Years & Years, “If You’re Over Me”
Navigating the complications of young love has never been so fabulously charming. Continuing the dystopian narrative of the forthcoming album Palo Santo started by “Sanctify,” the song’s music video follows Olly Alexander as he puts on a glitzy performance with fantastical outfits and marvelous showmanship, all tinged with the singer’s signature sly attitude.
Troye Sivan, “Heaven” (feat. Betty Who)
Sivan tweeted that this song is the most important song he ever made. The accompanying video features footage from LGBTQ protests throughout history. The visual’s release date, one day before President Trump was inaugurated, was no accident either.
Ariana Grande, “No Tears Left To Cry”
“I’m picking it up/I’m picking it up,” Grande announces, delivering a mantra for persevering through the hate in the world. “I hope to create anthems for you that wrap you up with comfort and make you get your best life for as long as I live,” she wrote in her love letter addressed to the LGBTQ for Billboard. The rainbow on the cover art is no coincidence.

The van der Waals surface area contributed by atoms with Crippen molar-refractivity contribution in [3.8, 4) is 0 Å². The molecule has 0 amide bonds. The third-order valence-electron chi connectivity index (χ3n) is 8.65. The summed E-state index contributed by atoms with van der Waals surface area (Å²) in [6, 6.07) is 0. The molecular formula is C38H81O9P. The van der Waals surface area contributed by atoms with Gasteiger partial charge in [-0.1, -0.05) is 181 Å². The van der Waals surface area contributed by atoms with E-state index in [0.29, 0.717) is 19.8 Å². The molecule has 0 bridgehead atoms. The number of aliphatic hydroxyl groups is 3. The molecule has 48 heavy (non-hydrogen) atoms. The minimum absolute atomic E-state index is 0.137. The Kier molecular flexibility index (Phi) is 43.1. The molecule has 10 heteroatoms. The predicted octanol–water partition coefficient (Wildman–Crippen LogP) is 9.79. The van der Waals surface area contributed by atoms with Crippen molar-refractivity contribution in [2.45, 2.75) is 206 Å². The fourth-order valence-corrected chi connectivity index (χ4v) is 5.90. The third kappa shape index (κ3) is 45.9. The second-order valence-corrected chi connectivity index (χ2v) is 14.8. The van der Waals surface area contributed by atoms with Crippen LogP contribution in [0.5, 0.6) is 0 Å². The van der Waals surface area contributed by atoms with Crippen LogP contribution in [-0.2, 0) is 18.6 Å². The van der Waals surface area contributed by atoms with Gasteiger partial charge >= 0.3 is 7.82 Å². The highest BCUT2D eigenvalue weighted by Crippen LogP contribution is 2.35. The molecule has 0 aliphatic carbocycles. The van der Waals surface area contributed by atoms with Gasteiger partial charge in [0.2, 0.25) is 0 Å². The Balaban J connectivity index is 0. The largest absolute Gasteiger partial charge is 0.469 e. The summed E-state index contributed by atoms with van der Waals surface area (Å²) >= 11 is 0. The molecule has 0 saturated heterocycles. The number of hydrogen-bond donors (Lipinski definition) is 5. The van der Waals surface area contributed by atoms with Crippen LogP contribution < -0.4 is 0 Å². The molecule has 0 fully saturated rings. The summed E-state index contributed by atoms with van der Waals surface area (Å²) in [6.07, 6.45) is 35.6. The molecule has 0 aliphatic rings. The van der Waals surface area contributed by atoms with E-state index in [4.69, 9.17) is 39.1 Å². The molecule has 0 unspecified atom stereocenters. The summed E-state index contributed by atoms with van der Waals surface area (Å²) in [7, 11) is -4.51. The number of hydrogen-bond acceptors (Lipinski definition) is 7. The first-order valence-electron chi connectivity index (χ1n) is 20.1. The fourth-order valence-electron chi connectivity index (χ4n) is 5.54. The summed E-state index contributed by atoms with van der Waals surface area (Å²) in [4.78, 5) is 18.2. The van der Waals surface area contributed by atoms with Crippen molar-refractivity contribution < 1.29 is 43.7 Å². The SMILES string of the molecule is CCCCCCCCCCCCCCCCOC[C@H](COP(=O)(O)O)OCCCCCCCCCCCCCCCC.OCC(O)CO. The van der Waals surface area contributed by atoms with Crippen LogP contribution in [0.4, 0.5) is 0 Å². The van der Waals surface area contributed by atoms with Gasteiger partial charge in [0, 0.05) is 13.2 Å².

Shea Diamond, “I Am Her”
“If you had to wear my shoes, you’d probably have to take them off too,” Shea states in a voice-over that opens this song’s visual. This track is about self-love, realization and acceptance all rolled up into one soulful gem.
Tyler Glenn, “Midnight”
The Neon Trees frontman delivers an emotional track that confronts his departure from the Mormon church, but not from God. The ballad is accompanied by a symbolic video that shows Glenn removing his garments -- which is considered blasphemous -- and replacing them with a glittering jacket.
Tove Lo “Bitches (Remix)” (feat. Charli XCX, Alma, Icona Pop & Elliphant)
Tove Lo delivers a club-ready track that’s just as seductive as it is catchy -- something we’ve come to expect from this steadily rising alt-pop staple. When other LGBTQ anthems dive deep into the confusing minutiae of the queer experience, Tove Lo renders a more approachable, gut-driven take. “Why complicate it?” she asks. “Know your own love.” Devilishly simple.
An incredibly personal record, “Princess” is all about empowerment looking fear in the face and overcoming. The video tells the stories of three women that Fletcher said are inspired by some of her friends. Speaking about those friends, she revealed to Time that “One was kicked out of the house for being gay, another left home because their parents didn’t understand their gender identity, and another dear friend almost lost her battle with bulimia.”